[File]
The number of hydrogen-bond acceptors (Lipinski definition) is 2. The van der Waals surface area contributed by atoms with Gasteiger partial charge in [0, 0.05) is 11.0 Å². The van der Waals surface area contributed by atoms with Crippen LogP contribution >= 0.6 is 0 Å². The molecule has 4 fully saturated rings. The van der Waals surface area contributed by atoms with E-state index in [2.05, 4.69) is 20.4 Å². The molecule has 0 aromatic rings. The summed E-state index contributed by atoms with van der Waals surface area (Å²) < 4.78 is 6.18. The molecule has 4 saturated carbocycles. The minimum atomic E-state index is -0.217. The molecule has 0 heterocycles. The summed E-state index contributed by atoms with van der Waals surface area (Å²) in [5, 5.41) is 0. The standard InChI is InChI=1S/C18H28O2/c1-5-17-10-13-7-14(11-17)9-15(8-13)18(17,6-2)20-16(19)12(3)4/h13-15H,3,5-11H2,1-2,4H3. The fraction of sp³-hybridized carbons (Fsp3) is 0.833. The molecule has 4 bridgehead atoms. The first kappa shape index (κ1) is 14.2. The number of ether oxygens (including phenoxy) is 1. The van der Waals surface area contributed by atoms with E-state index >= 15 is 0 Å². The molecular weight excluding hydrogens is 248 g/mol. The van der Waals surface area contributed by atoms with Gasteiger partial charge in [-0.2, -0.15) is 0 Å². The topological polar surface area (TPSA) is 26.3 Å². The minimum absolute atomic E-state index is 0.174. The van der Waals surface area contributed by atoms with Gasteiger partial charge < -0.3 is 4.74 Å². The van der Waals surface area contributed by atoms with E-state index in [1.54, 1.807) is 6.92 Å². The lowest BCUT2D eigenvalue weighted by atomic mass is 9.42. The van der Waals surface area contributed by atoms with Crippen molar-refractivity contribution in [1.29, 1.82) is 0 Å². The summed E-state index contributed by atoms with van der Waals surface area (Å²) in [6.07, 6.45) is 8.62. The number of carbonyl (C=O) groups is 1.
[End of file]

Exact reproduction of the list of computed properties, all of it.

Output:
The number of hydrogen-bond acceptors (Lipinski definition) is 2. The van der Waals surface area contributed by atoms with Gasteiger partial charge in [0, 0.05) is 11.0 Å². The van der Waals surface area contributed by atoms with Crippen LogP contribution >= 0.6 is 0 Å². The molecule has 4 fully saturated rings. The van der Waals surface area contributed by atoms with E-state index in [2.05, 4.69) is 20.4 Å². The molecule has 0 aromatic rings. The summed E-state index contributed by atoms with van der Waals surface area (Å²) < 4.78 is 6.18. The molecule has 4 saturated carbocycles. The minimum atomic E-state index is -0.217. The molecule has 0 heterocycles. The summed E-state index contributed by atoms with van der Waals surface area (Å²) in [5, 5.41) is 0. The standard InChI is InChI=1S/C18H28O2/c1-5-17-10-13-7-14(11-17)9-15(8-13)18(17,6-2)20-16(19)12(3)4/h13-15H,3,5-11H2,1-2,4H3. The fraction of sp³-hybridized carbons (Fsp3) is 0.833. The molecule has 4 bridgehead atoms. The first kappa shape index (κ1) is 14.2. The number of ether oxygens (including phenoxy) is 1. The van der Waals surface area contributed by atoms with E-state index >= 15 is 0 Å². The molecular weight excluding hydrogens is 248 g/mol. The van der Waals surface area contributed by atoms with Gasteiger partial charge in [-0.2, -0.15) is 0 Å². The topological polar surface area (TPSA) is 26.3 Å². The minimum absolute atomic E-state index is 0.174. The van der Waals surface area contributed by atoms with Gasteiger partial charge < -0.3 is 4.74 Å². The van der Waals surface area contributed by atoms with E-state index in [1.54, 1.807) is 6.92 Å². The lowest BCUT2D eigenvalue weighted by atomic mass is 9.42. The van der Waals surface area contributed by atoms with Crippen molar-refractivity contribution in [1.29, 1.82) is 0 Å². The summed E-state index contributed by atoms with van der Waals surface area (Å²) in [6.07, 6.45) is 8.62. The number of carbonyl (C=O) groups is 1.